In the past we tried posterior capsular plication and found that the tightening had a tendency to fail, either because the sutures pulled through the attenuated posterior soft tissue or because the posterior capsule stretched out with time. As a result our current approach for the management of intraoperative posterior decentering employes anteriorly eccentric humeral heads without or with rotator interval plication. Shoulders treated with this approach have not appeared to have problems with recurrent posterior instability, suggesting that this may be a more robust approach than PCP.

A prior blog post on this topic is reproduced here:
Management of intraoperative posterior decentering in shoulder arthroplasty using anteriorly eccentric humeral head components 

This article reports the use of anteriorly-eccentric humeral head components to manage posterior instability recognized at shoulder arthroplasty when standard trial components are in place. Radiographic centering was characterized before surgery and at follow-up on standardized axillary radiographs with the arm held in a position of functional elevation. Preoperative posterior humeral head decentering did not correlate with preoperative glenoid version.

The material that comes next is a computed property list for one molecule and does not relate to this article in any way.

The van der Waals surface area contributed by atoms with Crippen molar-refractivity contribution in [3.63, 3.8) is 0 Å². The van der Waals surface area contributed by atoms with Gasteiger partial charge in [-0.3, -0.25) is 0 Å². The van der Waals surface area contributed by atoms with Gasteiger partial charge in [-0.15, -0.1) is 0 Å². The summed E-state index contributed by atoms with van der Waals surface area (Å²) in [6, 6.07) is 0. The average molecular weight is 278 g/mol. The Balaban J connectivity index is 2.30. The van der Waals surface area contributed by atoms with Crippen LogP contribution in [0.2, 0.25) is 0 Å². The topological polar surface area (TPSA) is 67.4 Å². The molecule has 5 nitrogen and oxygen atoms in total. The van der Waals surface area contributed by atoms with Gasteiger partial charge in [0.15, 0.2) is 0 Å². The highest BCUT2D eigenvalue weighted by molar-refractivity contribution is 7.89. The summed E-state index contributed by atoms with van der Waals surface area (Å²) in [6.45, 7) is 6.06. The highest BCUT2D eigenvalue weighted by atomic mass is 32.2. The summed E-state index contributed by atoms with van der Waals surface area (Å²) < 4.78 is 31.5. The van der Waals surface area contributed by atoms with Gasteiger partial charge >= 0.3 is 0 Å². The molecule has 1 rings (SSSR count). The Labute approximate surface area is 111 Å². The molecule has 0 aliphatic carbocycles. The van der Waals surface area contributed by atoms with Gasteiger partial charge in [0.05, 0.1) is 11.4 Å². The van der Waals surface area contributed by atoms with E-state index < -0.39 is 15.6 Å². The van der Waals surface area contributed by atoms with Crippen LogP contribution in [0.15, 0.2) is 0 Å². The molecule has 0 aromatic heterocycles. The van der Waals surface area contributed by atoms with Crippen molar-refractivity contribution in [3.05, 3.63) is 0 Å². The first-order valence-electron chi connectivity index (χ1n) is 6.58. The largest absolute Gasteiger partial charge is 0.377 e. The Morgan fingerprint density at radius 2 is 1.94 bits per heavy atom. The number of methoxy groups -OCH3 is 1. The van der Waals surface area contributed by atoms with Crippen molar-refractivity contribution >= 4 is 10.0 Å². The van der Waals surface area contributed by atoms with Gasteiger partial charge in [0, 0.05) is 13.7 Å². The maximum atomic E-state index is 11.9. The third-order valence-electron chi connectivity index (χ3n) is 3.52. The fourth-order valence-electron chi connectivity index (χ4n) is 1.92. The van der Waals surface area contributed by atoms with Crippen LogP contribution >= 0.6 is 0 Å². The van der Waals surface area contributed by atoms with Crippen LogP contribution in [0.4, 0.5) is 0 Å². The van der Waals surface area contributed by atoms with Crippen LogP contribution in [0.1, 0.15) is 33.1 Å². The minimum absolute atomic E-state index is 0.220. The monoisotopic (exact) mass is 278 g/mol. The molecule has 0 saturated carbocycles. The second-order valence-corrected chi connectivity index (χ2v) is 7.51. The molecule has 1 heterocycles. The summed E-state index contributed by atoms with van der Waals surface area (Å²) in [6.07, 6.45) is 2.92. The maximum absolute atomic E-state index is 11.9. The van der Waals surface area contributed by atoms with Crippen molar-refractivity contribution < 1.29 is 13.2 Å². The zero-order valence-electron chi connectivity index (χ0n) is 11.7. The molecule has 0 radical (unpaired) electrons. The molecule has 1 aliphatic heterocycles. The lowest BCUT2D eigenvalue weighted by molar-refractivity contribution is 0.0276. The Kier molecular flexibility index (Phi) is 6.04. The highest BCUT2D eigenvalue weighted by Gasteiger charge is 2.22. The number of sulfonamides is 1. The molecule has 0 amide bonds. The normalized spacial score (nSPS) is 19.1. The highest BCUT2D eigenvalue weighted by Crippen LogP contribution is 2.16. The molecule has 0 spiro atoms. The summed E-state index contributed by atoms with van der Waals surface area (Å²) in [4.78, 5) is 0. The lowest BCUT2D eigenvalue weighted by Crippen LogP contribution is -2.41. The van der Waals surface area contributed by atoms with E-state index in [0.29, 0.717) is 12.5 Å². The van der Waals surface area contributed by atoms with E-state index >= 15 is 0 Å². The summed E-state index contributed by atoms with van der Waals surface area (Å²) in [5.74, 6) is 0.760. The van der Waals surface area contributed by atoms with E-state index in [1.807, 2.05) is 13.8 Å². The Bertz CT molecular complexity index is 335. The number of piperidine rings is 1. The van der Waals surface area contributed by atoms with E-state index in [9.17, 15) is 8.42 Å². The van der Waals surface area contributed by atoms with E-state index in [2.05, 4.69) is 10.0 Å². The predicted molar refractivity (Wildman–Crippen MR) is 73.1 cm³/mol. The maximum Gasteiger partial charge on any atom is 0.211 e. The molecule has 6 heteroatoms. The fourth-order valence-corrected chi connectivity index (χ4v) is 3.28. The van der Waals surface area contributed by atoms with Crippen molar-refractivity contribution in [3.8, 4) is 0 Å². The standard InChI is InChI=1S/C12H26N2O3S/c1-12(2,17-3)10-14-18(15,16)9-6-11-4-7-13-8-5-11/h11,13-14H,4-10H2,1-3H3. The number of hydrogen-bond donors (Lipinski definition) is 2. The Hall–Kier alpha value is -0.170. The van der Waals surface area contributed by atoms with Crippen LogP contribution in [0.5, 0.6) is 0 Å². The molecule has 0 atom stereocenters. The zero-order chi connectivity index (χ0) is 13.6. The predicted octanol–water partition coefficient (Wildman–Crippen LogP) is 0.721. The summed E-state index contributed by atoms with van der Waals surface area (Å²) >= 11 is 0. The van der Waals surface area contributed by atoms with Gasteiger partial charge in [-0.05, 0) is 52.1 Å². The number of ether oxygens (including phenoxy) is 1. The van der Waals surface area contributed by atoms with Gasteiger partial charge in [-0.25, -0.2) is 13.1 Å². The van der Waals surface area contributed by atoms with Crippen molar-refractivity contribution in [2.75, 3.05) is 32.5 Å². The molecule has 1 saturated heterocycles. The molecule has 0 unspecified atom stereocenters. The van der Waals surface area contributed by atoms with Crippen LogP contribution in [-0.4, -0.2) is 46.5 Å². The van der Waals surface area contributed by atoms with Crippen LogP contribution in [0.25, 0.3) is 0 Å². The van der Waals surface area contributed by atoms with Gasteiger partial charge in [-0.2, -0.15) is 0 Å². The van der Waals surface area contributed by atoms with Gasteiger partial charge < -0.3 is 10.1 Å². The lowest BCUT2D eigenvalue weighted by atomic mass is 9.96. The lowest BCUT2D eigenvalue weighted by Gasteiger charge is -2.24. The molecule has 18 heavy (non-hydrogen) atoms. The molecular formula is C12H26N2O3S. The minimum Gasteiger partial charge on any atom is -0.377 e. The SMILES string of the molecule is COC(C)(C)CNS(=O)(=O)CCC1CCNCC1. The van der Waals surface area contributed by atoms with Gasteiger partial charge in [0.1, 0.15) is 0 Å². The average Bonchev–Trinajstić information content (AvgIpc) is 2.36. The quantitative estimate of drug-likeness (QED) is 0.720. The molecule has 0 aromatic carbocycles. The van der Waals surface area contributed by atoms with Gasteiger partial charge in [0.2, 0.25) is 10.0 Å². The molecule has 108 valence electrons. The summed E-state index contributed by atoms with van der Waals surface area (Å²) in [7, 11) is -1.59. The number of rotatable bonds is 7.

In 33 shoulder arthroplasties with 2-year outcomes the preoperative radiographic humeral decentering was reduced from 10.4% ± 7.9% to 0.9% ± 2.3% postoperatively (P < .001). SST scores improved from 4.8 ± 2.3 to 10.0 ± 2.3 (P < .001).  Glenoid retroversion was 19.8° ± 8.9° preoperatively and 15.5° ± 7.5° postoperatively. Rotator interval plication was performed in 16 cases as an adjunctive stabilizing procedure. No cases of postoperative instability were identified.

Posterior instability after a shoulder arthroplasty can result in pain, functional loss and rocking horse loosening or rim wear of a glenoid component.

While posterior decentering can be identified before surgery by the 'truth' view (an axillary taken with the arm in a functional position of elevation in the plane of the scapula) as shown below

often this preoperative posterior instability will respond to soft tissue balancing and use of standard humeral components. In other cases, the posterior instability persists at surgery, being manifest by a posterior 'drop back' when the arm is elevated. 

Not infrequently a shoulder without apparent posterior instability before surgery becomes posteriorly unstable at surgery after osteophyte resection and soft tissue releases. 

In cases where posterior instability is identified at surgery when trial components are in place, centering of the humeral head can usually be established through the use of an anteriorly eccentric humeral head without or with a rotator interval plication.

resulting in a stabilized head without needing to change glenoid version. Below is the postoperative view of the case shown in the earlier x-ray in which these methods were used.